• The statistics used from the 2001 census
  • This is the best source of information we have in this area
  • I am also using terminology from the census, including census categories for ethnicity classifications
  • Work is currently underway in the Scottish Executive on ethnicity classifications with a view to review classification use
  • Unfortunately this presentation is not a complete analysis as a lot of comparable information does not exist in Scotland .
  • We know that more research is needed to provide a clear picture in Scotland
  • I will identify and highlight areas where more work is required
  • This is not necessarily a work programme for the Scottish Executive and Scottish Enterprise.
  • Our work programme will be informed by this but it is possible that others will be best placed to take this work forward

  • A copy of my presentation is your packs. The slides are very detailed. I thought the information would help with workshop activity.

I will look a some high level issues raised by the report and examine the implications of this - My talk will look at the following areas:

  • Summary of Ethnic Minorities and the Labour Market report findings
  • Demography
  • Geography
  • Labour Market Performance
  • Causes of disadvantage
  • Understanding disadvantage
  • Implications of this work?


Zamila has already looked at the report in detail; I would like to pick up on a few points -

The report set out policy conclusions in four principal areas:

These are -

  • Building employability - by improving education and skills
  • Connecting people with work - by addressing the problems facing individuals in deprived areas
  • Achieving equal opportunities in the workplace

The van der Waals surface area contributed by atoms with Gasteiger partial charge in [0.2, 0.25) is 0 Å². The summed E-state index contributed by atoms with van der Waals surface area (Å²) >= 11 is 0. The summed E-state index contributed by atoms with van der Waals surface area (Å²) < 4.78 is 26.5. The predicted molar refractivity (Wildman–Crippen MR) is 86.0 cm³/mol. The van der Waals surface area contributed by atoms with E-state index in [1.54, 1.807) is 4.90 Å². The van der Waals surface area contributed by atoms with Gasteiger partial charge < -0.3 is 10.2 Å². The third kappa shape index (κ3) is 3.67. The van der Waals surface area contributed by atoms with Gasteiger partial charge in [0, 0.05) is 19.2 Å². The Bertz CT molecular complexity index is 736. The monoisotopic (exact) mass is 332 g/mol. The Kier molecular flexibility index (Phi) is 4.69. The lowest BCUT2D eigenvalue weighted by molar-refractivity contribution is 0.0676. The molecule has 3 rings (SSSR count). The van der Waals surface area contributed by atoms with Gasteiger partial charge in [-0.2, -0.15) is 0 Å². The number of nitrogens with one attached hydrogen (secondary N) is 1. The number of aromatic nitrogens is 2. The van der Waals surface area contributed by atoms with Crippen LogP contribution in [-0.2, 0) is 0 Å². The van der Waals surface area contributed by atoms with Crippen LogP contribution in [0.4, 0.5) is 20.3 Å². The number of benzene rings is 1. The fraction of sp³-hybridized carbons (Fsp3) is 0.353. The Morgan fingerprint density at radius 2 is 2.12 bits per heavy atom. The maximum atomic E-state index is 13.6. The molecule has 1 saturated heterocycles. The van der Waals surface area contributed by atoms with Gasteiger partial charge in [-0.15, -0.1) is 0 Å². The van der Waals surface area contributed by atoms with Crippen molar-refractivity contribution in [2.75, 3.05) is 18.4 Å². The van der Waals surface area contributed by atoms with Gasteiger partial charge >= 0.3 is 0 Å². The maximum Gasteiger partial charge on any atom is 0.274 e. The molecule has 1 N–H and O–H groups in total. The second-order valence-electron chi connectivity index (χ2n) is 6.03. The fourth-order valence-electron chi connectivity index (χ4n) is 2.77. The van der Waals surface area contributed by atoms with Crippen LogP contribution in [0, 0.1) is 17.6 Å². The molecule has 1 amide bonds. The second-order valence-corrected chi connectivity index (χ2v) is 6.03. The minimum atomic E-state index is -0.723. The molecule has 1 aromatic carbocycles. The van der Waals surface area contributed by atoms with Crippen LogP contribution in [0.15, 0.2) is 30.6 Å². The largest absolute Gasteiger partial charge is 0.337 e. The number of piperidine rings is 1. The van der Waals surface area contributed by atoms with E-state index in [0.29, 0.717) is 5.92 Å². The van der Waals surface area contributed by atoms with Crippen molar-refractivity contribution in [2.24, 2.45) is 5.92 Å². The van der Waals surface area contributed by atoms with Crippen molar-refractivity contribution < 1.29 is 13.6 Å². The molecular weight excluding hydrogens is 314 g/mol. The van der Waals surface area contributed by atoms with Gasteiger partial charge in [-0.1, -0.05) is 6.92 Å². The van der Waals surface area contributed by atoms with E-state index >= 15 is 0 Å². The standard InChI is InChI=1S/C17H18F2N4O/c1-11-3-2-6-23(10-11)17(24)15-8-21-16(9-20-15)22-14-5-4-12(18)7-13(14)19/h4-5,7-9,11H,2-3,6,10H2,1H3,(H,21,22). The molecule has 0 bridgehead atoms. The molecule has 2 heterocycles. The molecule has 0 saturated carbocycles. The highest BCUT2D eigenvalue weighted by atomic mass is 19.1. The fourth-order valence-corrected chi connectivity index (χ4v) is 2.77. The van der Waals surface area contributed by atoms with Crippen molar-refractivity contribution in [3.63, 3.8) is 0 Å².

• Delivering change through new UK Government structures.

Ethnic minorities will account for half the growth in the working-age population in Great Britain over the next ten years. This will create fresh challenges and opportunities for policy, employers and the economy, as well as for ethnic minorities themselves.

There are multi-layered variations in the labour market achievements between and within different minorities, with groups like Indians, Chinese and Africans doing well, while groups like Pakistani, Bangladeshis and Caribbeans are under-performing in the labour market. However, even successful groups are not doing as well as they should be, given their education and other characteristics.

The Strategy Unit report outlines a package of measures to understand and the complex reality faced by ethnic minorities: going beyond anti-discrimination policies to more targeted action in education, employment, housing and discrimination.

We need to consider how to take this forward in Scotland

ANALYSIS: Demography

Demographical information for Scotland

Ethnic minorities currently make up 8 per cent of the British population. For Scotland the figure is 2 per cent.